When Shri Vallabharyaji first founded the sect, he wanted to establish a new type of "house of God", one where God and devottes would feel at ease. The first temple for ShriNathji, was designed as a traditional Hindu temple, with a spire, on top of the mount Govardhan. Since than, the havelis have been designed more or less as a mansion / palace.
Since the early days, havelis have been designed to have numerous rooms, interconnected by courtyards, often arranged in non-liner array. The rooms and courtyards have a beautiful symetry, and yet, the arrangement of courtyards leads you in anything but a straight line from the main gate to the inner sanctum.
Traditionally, palaces and mansions kept visitors from guessing
where the centre of the building lay, or how to get to it. This served two main
1) to keep strangers out / away from the inner core of the palace
2) keep the place safe from looters.
When the sect was developing, maurding muslim armies were only too willing to loot Hindu places of worship. For this reason, the buildings of the rich were built like mini-fortresses, with strong, reinforced doors, a confusing layout of rooms and series of courtyards to keep stangers from guessing where anything maybe !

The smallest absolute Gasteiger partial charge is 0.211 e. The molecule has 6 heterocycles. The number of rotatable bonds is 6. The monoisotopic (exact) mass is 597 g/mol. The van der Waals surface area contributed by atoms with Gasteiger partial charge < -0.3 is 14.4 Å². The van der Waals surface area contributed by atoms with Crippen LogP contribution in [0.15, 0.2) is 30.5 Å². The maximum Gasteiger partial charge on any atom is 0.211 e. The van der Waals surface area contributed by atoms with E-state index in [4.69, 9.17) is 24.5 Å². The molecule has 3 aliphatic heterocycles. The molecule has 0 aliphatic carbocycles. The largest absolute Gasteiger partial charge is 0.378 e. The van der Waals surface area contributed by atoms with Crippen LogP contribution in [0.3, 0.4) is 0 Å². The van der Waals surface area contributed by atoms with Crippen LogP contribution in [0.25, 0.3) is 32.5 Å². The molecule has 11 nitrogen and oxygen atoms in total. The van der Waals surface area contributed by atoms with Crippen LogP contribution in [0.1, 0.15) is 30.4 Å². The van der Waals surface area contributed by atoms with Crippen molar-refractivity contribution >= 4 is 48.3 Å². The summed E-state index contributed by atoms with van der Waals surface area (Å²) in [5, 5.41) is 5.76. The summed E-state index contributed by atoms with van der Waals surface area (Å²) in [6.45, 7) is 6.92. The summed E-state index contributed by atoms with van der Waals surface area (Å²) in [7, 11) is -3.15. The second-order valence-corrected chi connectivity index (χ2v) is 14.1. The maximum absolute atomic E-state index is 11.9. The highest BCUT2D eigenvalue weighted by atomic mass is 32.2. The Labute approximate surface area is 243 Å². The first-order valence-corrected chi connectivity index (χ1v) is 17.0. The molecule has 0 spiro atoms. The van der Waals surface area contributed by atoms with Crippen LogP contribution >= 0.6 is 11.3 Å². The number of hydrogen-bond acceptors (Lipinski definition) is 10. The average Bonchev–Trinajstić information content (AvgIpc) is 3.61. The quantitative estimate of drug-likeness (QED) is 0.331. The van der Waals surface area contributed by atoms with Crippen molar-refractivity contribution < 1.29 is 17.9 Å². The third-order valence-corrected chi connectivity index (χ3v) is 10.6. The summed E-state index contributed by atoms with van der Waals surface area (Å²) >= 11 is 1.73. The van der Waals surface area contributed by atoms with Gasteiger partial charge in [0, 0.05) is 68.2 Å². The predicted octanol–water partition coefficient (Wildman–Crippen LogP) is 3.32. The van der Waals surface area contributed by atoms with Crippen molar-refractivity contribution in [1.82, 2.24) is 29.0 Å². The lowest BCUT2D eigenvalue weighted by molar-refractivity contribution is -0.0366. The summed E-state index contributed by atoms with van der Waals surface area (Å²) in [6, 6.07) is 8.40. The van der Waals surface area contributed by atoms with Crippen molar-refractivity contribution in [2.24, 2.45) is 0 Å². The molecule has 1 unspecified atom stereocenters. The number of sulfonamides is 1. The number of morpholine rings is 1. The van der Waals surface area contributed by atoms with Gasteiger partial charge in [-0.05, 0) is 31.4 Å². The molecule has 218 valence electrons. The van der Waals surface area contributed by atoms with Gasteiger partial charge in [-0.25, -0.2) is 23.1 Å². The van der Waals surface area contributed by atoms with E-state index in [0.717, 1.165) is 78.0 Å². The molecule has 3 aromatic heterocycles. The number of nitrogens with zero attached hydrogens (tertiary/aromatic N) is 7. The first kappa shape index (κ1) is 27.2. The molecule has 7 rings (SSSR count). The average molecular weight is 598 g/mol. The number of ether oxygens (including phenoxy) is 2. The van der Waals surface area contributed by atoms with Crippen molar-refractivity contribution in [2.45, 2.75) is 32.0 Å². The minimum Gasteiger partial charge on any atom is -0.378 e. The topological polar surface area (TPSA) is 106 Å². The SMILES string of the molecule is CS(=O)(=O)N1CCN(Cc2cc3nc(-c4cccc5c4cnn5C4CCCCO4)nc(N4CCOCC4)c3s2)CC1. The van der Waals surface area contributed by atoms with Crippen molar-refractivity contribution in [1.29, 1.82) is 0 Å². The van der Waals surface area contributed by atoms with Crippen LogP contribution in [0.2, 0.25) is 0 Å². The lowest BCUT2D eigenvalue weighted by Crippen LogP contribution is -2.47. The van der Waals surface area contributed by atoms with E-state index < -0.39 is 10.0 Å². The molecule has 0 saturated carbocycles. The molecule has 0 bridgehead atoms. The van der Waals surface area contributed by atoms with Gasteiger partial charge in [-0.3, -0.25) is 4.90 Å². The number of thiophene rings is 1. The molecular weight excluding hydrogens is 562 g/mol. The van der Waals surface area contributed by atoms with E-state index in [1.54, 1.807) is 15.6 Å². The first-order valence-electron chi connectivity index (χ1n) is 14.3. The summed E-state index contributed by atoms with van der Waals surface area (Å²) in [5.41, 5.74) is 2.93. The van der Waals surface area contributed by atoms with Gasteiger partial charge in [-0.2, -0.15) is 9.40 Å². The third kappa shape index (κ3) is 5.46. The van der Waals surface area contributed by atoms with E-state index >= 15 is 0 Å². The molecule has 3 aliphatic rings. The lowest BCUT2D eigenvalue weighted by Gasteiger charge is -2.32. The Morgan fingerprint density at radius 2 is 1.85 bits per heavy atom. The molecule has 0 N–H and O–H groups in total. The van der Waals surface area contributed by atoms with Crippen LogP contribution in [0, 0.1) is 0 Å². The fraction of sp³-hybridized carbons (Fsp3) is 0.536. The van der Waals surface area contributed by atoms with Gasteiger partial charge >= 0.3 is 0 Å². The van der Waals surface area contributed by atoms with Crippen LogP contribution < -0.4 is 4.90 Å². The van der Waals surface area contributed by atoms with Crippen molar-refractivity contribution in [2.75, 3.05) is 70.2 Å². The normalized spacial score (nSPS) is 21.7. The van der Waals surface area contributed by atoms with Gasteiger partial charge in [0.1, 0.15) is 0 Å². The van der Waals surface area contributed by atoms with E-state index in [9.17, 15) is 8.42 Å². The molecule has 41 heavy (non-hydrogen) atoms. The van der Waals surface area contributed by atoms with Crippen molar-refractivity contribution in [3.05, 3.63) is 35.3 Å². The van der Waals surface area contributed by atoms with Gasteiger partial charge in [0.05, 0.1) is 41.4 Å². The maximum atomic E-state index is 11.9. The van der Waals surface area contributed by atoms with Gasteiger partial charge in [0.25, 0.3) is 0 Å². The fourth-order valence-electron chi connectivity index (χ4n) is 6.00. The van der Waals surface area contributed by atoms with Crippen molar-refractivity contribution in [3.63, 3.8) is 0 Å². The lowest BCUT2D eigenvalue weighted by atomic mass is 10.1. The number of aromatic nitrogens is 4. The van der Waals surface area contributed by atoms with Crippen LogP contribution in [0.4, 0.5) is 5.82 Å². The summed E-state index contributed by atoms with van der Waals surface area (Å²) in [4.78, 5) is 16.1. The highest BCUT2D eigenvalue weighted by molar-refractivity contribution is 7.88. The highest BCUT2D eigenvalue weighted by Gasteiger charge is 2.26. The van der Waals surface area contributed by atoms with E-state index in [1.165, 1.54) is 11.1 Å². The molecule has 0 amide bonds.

The Haveli's various functional rooms were called
"ghar", further reinforcing their "family" / house like feel.
Hence, we have
Paan-ghar - where beetle-nut leaves are prepared for the Lord.
Ful-ghar - where garlands are made.
Darji-ghar, where clothes and soft furnishings for the haveli are stitched.
Jal-ghar, from where water is drawn (usually from a deep well) / Yamunaji and brought for seva.
Saag-ghar, where vegetables are prepared for the bhog of the Lord.
Rasoi-ghar, where bhog /prasad is cooked for the Lord.
One of the main themes in a Pushti Marg's haveli is that the nij-mandir (inner sanctum) is never placed in a straight line from the main gate to the haveli. This is to avoid stangers from peaking into have a look at Ladelelal or inadvertantly casting an evil eye on the darling child of Yashoda.